“Eat food. Not too much. Mostly plants.”
-Michael Pollan, In Defense of Food: An Eater’s Manifesto.
Pollan put forth these words as advice on how to eat sensibly (for those on a diet), but on a larger scale, these words also provide guidance on how to eat consciously. As busy people living busy lives in an urban city, we tend to lose touch with where our food comes from. So, to “eat food,” meaning to eat real food, can help bridge this gap. Eating unprocessed ingredients such as fresh produce, naturally raised meat, and whole grains can bring us more awareness and appreciation of where and how that food was produced.
The “not too much” part is the hardest one for all of us, and it means slowing down. Eating on the run or while watching TV is a mindless act that disconnects you from your food, and tends lead to overeating. If again, we have real food in front of us, we can begin to truly value flavor more than convenience or cost, and eat to a point of satisfaction rather than being stuffed.
Eating mostly plants can be a challenge in many countries, including the U.S. and many Asian countries, where meat protein is a primary source of energy, and often, a sign of status and wealth. But there are many agricultural, ecological, and political implications to commercial meat production that we don’t think about when we bite into that burger. Eating more plants, in the long run, is less taxing on the system, and more importantly, on our bodies.
Far be it from me to preach eating according to any set of rules. I often, and happily do, break any one or combination of these 3 rules when I make food decisions. Who doesn’t like a corn dog or an Oreo every now and then? But, as Pollan also suggests, to eat with a fuller consciousness of all that is at stake can afford great satisfaction, compared to the fleeting pleasures of eating at the end of an industrial food chain, without a thought in the world, which is to say eating in ignorance.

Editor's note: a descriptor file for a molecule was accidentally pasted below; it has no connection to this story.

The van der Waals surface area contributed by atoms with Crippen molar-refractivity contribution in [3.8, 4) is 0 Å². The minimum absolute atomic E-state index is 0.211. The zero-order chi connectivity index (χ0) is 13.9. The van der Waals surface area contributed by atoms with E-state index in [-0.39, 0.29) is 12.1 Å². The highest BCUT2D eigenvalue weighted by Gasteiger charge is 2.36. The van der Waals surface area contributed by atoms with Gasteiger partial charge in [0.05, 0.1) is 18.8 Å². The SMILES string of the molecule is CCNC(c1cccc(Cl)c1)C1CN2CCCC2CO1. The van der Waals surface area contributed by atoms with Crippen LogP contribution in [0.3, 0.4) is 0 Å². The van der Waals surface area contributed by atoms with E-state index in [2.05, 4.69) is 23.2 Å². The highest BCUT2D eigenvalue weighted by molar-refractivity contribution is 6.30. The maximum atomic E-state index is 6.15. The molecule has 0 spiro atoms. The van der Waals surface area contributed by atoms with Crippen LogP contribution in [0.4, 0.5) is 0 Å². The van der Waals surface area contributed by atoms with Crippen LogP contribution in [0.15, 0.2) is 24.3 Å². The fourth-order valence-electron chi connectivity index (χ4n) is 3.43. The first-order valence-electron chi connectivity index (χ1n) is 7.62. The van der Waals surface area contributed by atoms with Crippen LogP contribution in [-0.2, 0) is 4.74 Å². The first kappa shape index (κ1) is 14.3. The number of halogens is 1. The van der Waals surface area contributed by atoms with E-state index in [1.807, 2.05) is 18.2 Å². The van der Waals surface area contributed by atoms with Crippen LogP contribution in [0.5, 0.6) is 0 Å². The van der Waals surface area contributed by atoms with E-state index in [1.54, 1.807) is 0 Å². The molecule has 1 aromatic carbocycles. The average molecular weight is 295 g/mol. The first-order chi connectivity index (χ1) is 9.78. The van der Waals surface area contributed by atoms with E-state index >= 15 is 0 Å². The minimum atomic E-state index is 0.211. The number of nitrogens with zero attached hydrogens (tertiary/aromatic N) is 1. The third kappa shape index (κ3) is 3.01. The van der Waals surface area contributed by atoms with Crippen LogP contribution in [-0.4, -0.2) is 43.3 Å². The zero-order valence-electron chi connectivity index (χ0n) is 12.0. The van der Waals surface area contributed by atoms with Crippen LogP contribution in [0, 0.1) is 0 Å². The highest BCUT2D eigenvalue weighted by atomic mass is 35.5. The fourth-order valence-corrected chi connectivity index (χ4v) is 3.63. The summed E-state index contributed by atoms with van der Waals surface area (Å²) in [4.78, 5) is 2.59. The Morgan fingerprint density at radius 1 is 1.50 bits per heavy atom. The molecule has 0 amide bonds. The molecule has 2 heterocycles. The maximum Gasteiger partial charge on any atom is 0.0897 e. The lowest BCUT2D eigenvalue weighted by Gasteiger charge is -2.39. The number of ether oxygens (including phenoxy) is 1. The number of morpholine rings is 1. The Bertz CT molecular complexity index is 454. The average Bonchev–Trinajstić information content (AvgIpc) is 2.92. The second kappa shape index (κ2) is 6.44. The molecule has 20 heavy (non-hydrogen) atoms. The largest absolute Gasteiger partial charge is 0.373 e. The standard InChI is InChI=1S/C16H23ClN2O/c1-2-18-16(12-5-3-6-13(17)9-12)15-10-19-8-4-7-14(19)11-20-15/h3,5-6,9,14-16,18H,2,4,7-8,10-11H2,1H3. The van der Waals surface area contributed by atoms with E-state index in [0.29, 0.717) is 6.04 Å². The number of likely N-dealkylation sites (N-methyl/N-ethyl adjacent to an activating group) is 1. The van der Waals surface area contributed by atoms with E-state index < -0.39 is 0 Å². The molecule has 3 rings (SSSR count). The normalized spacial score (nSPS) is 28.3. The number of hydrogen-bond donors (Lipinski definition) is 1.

When I heard there was a restaurant in Tokyo serving up farm-fresh vegetables, I knew I had to go experience this player in the farm-to-table movement, which I believe is still nascent in Tokyo as a whole, but will evolve quickly. Mr. S was surely not skipping and hopping out the door like I, who was beaming at the thought of plates and plates of kale and broccoli. I’ve been known to down a whole platter of veg as quickly as he can eat a burger.
Located on a quiet side street near Yoyogi Uehara station by the park, We Are The Farm looks like more of a casual café than a pioneer of natural, organic, and sustainable cooking. WATF’s vegetables come primarily from its own farm in Chiba, as well as sourced from other local farmers and purveyors. So, the globally-inspired, seasonal menu can change daily depending on the climate and harvest. In this sense, the restaurant’s focus is more on freshness, quality, and flavor, rather than on shelf life.